There are many dishonest arguments made by the “Christian nation” crowd and here’s another one. When talking about the meaning and scope of the First Amendment to the Constitution, they will often talk instead about the early colonies. In an article about a Bible class in North Carolina, Christian News does exactly that:
As previously reported, the first textbook used in the American colonies even before the nation’s founding, “The New England Primer,” was largely focused on the Scriptures, and was stated to be popular in colonial schools for at least one hundred years. It used mostly the King James Bible as reference, and spoke much about sin, salvation and proper behavior.
“In Adam’s fall, we sinned all,” it read, in teaching children the alphabet, using Adam as an example of the letter A.
In 1647, the Massachusetts Bay Colony passed “The Old Deluder Satan Act,” which required that children be taught to read so they could learn to read the Bible.
“In being one chief project of that old deluder, Satan, to keep men from the knowledge of the Scriptures, … and that learning may not be buried in the graves of our forefathers in Church and Commonwealth, the Lord assisting our endeavors, it is therefore ordered by this court and the authority thereof, that every township in this jurisdiction, after the Lord hath increased them to the number of fifty householders, shall then forthwith appoint one within their town to teach all such children as shall resort to him to write and read,” it read in part.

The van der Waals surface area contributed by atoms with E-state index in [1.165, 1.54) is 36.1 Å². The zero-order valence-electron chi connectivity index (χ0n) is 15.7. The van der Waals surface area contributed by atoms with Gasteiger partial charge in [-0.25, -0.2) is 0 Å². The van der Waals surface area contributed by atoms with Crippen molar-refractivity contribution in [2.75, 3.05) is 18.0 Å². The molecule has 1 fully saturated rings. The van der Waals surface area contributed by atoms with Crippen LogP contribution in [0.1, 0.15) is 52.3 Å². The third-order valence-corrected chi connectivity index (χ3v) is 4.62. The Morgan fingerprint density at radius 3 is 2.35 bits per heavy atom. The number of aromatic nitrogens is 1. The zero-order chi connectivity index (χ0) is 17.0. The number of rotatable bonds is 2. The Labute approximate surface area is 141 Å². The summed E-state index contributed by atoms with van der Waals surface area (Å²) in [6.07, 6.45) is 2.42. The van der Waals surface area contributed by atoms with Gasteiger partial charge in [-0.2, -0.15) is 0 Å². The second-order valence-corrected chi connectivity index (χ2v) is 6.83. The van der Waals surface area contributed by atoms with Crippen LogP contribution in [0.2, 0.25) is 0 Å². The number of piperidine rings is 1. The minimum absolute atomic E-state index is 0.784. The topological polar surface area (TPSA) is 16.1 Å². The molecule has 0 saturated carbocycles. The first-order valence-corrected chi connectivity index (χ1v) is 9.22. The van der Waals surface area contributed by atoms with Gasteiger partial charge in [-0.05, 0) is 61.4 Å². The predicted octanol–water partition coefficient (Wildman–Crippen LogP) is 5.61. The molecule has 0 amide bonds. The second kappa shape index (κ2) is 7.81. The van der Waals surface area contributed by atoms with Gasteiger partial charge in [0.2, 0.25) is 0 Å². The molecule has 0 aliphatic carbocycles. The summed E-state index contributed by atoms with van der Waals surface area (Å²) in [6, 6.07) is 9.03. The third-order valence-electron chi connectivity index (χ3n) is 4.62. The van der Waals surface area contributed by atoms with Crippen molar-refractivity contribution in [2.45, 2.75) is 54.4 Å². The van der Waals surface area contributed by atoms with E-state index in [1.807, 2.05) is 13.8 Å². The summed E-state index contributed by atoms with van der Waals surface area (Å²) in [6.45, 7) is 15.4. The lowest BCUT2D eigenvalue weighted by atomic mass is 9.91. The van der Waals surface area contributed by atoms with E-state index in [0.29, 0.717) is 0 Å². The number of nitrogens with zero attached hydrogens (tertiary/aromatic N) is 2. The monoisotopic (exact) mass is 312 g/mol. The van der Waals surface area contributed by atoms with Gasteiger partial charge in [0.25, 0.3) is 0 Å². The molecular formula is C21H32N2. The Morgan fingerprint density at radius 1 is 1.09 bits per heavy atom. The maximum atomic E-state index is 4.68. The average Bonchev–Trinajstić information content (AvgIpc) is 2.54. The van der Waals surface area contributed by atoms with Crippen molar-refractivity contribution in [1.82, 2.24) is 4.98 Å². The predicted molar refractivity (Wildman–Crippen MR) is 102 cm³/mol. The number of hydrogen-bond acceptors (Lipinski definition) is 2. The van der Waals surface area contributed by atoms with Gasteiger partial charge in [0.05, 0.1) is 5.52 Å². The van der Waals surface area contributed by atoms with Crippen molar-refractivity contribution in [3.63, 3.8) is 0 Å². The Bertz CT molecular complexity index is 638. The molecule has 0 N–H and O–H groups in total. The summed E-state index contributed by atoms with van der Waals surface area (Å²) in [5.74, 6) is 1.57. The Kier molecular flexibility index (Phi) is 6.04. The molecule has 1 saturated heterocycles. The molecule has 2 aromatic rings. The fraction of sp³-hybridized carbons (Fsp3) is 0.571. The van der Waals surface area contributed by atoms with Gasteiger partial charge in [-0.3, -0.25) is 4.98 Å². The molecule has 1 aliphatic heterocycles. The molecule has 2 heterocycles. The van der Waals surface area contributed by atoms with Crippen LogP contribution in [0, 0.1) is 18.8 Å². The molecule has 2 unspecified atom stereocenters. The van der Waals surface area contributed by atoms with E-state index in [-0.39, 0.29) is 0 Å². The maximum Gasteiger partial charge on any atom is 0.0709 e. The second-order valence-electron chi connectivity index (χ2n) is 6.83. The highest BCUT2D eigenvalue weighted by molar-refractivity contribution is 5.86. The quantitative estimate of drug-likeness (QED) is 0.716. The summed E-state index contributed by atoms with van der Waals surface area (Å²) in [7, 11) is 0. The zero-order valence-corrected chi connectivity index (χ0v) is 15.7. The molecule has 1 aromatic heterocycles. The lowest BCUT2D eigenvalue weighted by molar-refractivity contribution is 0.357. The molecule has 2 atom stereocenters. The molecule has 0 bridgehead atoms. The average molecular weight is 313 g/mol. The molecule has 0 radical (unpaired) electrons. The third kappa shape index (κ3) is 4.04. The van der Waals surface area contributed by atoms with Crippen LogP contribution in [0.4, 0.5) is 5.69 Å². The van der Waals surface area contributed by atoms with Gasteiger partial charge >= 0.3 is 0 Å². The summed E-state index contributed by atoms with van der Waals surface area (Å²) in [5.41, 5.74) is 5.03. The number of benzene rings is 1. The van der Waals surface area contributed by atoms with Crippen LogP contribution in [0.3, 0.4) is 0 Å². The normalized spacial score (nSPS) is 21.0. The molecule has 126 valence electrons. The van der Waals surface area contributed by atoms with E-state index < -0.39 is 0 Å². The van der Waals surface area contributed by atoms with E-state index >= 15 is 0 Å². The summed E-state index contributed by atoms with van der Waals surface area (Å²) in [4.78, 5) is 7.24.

But this is in no way relevant. The nature of the early colonies, particularly in what later became the state of Massachusetts, were that of theocracies, not free societies. The Plymouth Bay Colony was not only a Christian theocracy, it was a specifically Puritan theocracy; even being the wrong kind of Christian — Baptist, Catholic, Quaker, etc — could result in jail, exile or even the death penalty. The passage of a constitution that forbid religious tests for office, guaranteed religious freedom and forbid religious establishments was a dramatic departure from such governments. Citing theocratic colonies as evidence for the proper scope of the First Amendment could hardly be a more absurd argument.